Our emotions are at the heart of emotional intelligence, which should come as no surprise. They're the glue that binds the communication process together, and they're required to persuade people to join in an emotional exchange.

Segal says we need to recover and restore our primordial emotions, such as anger, sadness, fear, joy, and contempt, if we want to make that connection.

Most individuals lose touch with their emotions somewhere between childhood and adulthood.

This is due to our preference for thinking over feeling, which has existed for millennia but was not always the case.

When we are confronted with overwhelming, difficult, or unwanted events, we develop coping strategies such as compulsive thoughts and actions, which can lead to addiction in severe cases. Alternatively, some people may fully shut off.

The difficulty with this strategy is that you can't get rid of the negative primal emotions without simultaneously getting rid of the positive primal feelings like happiness.

Reclaiming these basic emotions in our life will require some effort, as the author points out. To get there, they recommend performing four portions of the workout.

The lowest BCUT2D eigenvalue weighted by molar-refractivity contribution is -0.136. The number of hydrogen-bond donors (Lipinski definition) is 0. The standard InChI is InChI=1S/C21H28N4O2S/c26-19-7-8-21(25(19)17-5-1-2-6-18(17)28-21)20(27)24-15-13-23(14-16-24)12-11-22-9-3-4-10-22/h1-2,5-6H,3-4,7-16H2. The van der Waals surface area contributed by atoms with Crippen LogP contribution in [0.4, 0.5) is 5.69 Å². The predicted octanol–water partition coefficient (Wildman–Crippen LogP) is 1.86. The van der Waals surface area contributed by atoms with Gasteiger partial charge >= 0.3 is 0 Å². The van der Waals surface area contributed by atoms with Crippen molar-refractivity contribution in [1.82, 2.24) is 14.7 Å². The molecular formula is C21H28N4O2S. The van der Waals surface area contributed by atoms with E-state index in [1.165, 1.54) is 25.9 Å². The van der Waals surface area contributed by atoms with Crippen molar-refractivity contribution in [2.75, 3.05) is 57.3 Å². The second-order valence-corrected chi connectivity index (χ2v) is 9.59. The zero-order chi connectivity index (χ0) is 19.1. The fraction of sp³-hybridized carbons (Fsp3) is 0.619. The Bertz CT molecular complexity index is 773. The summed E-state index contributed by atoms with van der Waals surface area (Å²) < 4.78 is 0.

To begin, locate a secluded location that you love being in. Make sure you're feeling protected and secure. Play some music that conjures the basic emotion you're trying to understand.

Second, we'll try to link moderately with a powerful feeling. Begin by tensing and then releasing all of your body parts. Remove any distracting thoughts from your head.

Then, locate an emotional trigger of anything that had an emotional impact on you, such as a minor annoyance.

Then scan your physique to see if you see any changes. Then, once you've discovered where you're different, direct your breath to that spot.

Third, once you've mastered the second phase, go through the procedure again, but this time with considerably more powerful emotions.

Finally, when the time allocated for the exercise is over, stand up and concentrate your energy on your regular daily tasks.

This phase is designed to help you reconnect with your emotions. Rinse, wash, and rinse again as required.

Skill #3 - The Pulley: wordless communication

A female making a peace sign showing a nonverbal clue of peace.

Nonverbal communication is an emotionally savvy language that maintains relationships on track and draws people's attention.

Eye contact, facial expressions, tone of voice, posture and gestures, touch, intensity, timing, and communication velocity are all factors.

Nonverbal communication is made up of two parts: your nonverbal clues and reading other people's nonverbal signs.